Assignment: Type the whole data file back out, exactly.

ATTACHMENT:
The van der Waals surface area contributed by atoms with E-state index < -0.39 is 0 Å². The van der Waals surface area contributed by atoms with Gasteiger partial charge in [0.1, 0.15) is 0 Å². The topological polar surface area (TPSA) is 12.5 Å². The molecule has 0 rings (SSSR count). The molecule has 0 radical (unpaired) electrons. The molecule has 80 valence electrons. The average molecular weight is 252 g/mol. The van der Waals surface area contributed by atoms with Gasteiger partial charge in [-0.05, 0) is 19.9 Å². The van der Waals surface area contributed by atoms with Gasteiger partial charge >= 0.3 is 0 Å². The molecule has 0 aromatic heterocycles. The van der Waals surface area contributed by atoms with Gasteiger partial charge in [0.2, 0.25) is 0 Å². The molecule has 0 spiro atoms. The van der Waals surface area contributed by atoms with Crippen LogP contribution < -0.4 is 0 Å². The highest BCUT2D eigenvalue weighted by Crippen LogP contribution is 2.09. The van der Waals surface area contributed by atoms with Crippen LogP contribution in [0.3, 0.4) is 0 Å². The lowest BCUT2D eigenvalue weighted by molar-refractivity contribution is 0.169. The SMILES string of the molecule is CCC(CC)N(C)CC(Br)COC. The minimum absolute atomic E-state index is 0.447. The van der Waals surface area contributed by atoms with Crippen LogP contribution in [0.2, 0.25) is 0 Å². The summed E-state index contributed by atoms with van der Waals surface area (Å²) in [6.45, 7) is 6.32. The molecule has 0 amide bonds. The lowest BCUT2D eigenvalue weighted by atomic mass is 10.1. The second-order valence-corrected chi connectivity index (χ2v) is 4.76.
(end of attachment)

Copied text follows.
The van der Waals surface area contributed by atoms with E-state index < -0.39 is 0 Å². The van der Waals surface area contributed by atoms with Gasteiger partial charge in [0.1, 0.15) is 0 Å². The topological polar surface area (TPSA) is 12.5 Å². The molecule has 0 rings (SSSR count). The molecule has 0 radical (unpaired) electrons. The molecule has 80 valence electrons. The average molecular weight is 252 g/mol. The van der Waals surface area contributed by atoms with Gasteiger partial charge in [-0.05, 0) is 19.9 Å². The van der Waals surface area contributed by atoms with Gasteiger partial charge >= 0.3 is 0 Å². The molecule has 0 aromatic heterocycles. The van der Waals surface area contributed by atoms with Gasteiger partial charge in [0.2, 0.25) is 0 Å². The molecule has 0 spiro atoms. The van der Waals surface area contributed by atoms with Crippen LogP contribution < -0.4 is 0 Å². The highest BCUT2D eigenvalue weighted by Crippen LogP contribution is 2.09. The van der Waals surface area contributed by atoms with Crippen LogP contribution in [0.3, 0.4) is 0 Å². The lowest BCUT2D eigenvalue weighted by molar-refractivity contribution is 0.169. The SMILES string of the molecule is CCC(CC)N(C)CC(Br)COC. The minimum absolute atomic E-state index is 0.447. The van der Waals surface area contributed by atoms with Crippen LogP contribution in [0.2, 0.25) is 0 Å². The summed E-state index contributed by atoms with van der Waals surface area (Å²) in [6.45, 7) is 6.32. The molecule has 0 amide bonds. The lowest BCUT2D eigenvalue weighted by atomic mass is 10.1. The second-order valence-corrected chi connectivity index (χ2v) is 4.76.